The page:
kindly provided by various members. (You know who you are, but we
dont, so email the Webmaster firstname.lastname@example.org, and lets
see credit where credits due.)
Engine to JAMMA
main attraction of the Living Room was the video player. I
remember seeing the Dragons Lair video playing, that brought back
some memories from childhood. (I never had time for the game, but
the cartoon was good!) Scott Green bought along a video, which
was a copy of an MPEG from a Williams game collection. It
was a load of interviews and history of Williams, and the
people that made it all happen very interesting. A few
other oddities were on show, like the Atari CAT Box, arcade-related
badges and the PC Engine to JAMMA rig.
The Driveway and Garage
your garage starting to look like this? Oh dear...
It took a while, but eventually we ended up with a jumble sale
in the Garage. I guess Andy had strategically placed the tables
in the garage there, and they were soon populated. Wanted EPROMS?
Mike Walden was your man he had 100s. There were
boards for sale and other WHY. P3TE turned up with an estate car,
and made the jumble sale into a jumble sale/car boot very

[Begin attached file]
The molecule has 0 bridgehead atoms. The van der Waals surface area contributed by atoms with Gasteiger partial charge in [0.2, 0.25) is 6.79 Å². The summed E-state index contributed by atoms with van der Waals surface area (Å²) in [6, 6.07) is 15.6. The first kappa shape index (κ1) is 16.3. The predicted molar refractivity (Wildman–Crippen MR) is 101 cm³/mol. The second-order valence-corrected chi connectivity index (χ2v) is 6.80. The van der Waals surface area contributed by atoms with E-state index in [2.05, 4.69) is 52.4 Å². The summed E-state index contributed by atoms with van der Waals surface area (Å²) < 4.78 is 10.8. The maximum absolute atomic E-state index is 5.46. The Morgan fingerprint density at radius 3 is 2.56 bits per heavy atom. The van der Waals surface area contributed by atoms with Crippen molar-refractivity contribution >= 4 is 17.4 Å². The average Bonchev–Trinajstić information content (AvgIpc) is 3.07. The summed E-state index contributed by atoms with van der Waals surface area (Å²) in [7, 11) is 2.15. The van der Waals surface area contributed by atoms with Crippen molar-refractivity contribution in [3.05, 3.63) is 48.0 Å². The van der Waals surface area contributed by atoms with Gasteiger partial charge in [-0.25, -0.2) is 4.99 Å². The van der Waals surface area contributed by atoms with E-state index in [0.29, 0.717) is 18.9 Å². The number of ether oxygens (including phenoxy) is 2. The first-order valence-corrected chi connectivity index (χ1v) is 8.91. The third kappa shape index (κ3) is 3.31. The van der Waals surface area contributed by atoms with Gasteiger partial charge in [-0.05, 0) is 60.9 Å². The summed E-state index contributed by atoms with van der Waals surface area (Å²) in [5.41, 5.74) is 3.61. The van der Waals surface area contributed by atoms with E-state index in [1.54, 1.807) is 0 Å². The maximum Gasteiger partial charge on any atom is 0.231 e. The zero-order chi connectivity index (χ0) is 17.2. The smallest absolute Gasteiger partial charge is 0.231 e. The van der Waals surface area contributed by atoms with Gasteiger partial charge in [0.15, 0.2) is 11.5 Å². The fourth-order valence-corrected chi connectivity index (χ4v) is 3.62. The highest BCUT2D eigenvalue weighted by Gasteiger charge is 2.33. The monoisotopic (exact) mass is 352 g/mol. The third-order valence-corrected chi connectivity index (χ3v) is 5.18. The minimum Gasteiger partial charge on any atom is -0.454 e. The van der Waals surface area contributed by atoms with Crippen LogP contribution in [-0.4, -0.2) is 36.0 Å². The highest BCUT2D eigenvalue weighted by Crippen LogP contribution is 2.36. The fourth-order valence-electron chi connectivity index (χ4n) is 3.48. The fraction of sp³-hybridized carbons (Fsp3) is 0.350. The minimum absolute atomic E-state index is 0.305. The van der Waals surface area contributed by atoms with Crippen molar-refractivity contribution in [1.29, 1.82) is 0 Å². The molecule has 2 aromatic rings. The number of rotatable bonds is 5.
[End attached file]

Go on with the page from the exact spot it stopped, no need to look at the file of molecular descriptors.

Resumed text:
organised, he even had a list of stuff for sale..
Welburn sells to 'disinterested' buyers, Matthew Rose
& Ivan Mackintosh
As the day progressed towards kicking-out time, we all ended
up on the Driveway. There was a prize as an incentive for filling
in the Questionnaire that Andy had produced the use of a
hammer, garage floor and a sacrificial World Cup 90 PCB. You can
guess what happened next. Ian Davies (Quickcam88) won, lucky man.
Davies grins as he sorts out WC90
who had had enough (or had a long drive home), said their
farewells and cleared off. The rest of us milled around, starving,
and waiting for someone to take the lead, and find us all
somewhere to eat (that could accommodate the sixteen or so that
were left). Fortunately Andy knew the way to the nearest
Harvester (or clone), so we all turned the cars around and we had
a convoy! Not for long though, because the Harvester wasnt
very far away.
four tables, the party continued, still talking raw arcade, just
how we like it. Then, a little later, Matthew Garrett offered to
extend the evening, by opening the back of his parents
house near Bedford, where his personal Arcade lives. A few of us
knew about this beforehand, so it was quite easy to get a quick
consensus, the game was continued, and we had ourselves another
convoy! This time it was a bit more serious, as there was about
20 miles to travel. After a quick petrol and Mars bar stop, the
trek was on. Somehow, the ten or so cars stayed in convoy to
Matthews house without anyone getting lost, and Meet 1.5.1